Horse racing idols app injects new life into Japan mobile gaming market

FILE PHOTO; View of an advertisement for mobile game "Uma Musume" in Tokyo
FILE PHOTO; View of an advertisement for mobile game "Uma Musume" in Tokyo's Akihabara electronics district, Japan August 26, 2021. Picture taken August 26, 2021. REUTERS/Sam Nussey

By Sam Nussey

TOKYO (Reuters) - When an ageing racehorse, Makahiki, broke records by winning his first race in five years in Kyoto in early October, Japanese social media was flooded with comments from an unlikely group of racing enthusiasts: gamers.

The online outpouring was the latest sign of boundary-spanning for "Uma Musume Pretty Derby", the Japanese mobile gaming industry's first runaway hit in a decade. The game has found a niche by bridging the historically disparate subcultures of horse racing and women pop stars known as "idols."

Players train and race female characters dressed in school- and military-inspired costumes, with the addition of horse ears and tails. Race winners perform a pop concert.

The results have been unequivocally spectacular: since it was released in February, the game has generated hundreds of millions of dollars for its creator, Cygames, and the developer's parent, online ad agency CyberAgent, making it one of the world's top-grossing mobile games despite its Japan-only release. At times its user base has rivalled megahits such as Tencent's "Honor of Kings".

"I was planning to buy a car but figured I don't really need one and, since I have savings, why not put all my effort into 'Uma Musume'?" said Daiki Minakawa, 25, a software engineer who has spent more than 2 million yen ($18,000) in-game. "I can't buy a car anymore but I don't have any regrets."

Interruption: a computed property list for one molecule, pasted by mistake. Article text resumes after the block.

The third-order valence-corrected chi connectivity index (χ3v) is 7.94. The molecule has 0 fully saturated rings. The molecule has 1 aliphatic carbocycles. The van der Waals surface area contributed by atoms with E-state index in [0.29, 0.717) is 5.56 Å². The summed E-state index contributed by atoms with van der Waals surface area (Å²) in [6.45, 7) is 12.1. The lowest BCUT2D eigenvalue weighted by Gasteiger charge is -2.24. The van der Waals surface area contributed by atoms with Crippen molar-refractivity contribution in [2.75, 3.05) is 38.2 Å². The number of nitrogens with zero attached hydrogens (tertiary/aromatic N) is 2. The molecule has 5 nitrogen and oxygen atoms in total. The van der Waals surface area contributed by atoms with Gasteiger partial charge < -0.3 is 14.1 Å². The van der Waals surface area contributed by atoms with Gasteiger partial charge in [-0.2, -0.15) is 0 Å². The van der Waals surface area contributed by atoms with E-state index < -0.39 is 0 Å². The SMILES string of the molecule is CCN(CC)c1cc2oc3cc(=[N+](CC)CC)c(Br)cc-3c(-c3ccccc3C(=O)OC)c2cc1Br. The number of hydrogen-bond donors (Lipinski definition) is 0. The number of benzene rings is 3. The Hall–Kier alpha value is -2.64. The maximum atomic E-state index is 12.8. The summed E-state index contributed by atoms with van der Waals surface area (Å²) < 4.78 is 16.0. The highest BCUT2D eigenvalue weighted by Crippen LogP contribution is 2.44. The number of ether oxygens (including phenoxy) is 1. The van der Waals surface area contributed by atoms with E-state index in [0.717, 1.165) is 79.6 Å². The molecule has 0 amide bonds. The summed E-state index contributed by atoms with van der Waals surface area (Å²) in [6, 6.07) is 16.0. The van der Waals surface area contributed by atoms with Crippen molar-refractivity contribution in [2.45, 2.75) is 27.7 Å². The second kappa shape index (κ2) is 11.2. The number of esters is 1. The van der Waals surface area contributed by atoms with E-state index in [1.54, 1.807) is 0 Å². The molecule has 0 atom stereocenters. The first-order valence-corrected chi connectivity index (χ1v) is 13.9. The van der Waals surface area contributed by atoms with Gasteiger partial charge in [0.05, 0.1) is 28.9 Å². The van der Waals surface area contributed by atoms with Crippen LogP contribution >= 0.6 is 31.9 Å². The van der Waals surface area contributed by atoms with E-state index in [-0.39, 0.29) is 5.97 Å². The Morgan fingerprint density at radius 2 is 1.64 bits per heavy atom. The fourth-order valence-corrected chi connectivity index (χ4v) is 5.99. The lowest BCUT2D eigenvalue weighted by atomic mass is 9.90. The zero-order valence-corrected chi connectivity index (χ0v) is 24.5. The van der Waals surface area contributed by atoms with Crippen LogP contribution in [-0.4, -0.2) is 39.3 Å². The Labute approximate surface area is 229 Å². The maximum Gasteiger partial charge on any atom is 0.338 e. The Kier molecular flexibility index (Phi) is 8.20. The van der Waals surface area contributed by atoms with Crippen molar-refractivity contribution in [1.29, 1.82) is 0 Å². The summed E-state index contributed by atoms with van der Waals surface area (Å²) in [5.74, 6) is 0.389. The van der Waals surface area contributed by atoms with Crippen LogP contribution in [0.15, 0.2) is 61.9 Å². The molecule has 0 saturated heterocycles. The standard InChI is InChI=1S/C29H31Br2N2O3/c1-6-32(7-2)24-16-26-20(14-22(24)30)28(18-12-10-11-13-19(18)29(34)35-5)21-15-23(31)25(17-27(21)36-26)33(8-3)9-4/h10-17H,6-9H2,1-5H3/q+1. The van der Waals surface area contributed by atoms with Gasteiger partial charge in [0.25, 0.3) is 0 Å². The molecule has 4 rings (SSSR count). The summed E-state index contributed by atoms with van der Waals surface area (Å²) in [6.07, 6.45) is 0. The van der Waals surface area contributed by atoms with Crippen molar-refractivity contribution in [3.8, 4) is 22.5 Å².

The breakout success of "Uma Musume" - which translates to "horse girls" - is a shot in the arm for Japan developers, whose mobile market share has been eroded by an influx of increasingly polished Chinese titles.

"Gacha," a common mechanic in Japanese titles in which real-world money is used to win special items and power-up characters, is what has made the game so lucrative.

Although "Uma Musume" is free, many users spend on gacha - similar to "loot boxes" in Western games - to collect characters and advance. Yohei Tatsumi, 36, a labour and social security attorney, plays in moments of down time and spends 10,000 yen-20,000 yen monthly on the title. "I have no plans to stop," he said.

LED BY GAMERS Cygames' assault on gamers' wallets began with the 2018 launch of an "Uma Musume" animated show, which quickly became a hit. When the game arrived in 2021, industry observers said it was unusually polished for a free-to-play mobile title. "A lot of leaders in mobile game companies have no connection to the game industry," said Serkan Toto, founder of the Kantan Games consultancy. "It's different with Cygames; this company is led by gamers." Cygames and CyberAgent declined interview requests.

The success is all the more notable as gaming firms such as DeNA and Nintendo, which both have stakes in Cygames, have struggled to launch mobile hits. Japan's mobile market is dominated by three ageing titles: Mixi's "Monster Strike", GungHo's "Puzzle & Dragons" and "Fate/Grand Order" from Sony's music division. Gamers say that "Uma Musume" is pulling them, and their spending, away from those products. Profit at the gaming unit of CyberAgent tripled to 96.4 billion yen ($840 million) in the year ended September, although it slipped in the fourth quarter. The firm declined to make a forecast for the financial year, citing uncertainty over gaming performance.

But the game continues to spill over into the real world, with voice artists from the show this month performing at a Tokyo racetrack in costume, with horses running behind them. High-spending users say they remain committed. "I'm doing gacha with love. It's for love. I'm saying 'thank you' to Cygames for giving birth to 'Uma Musume,'" Minakawa said.

(Reporting by Sam Nussey, Editing by Gerry Doyle)

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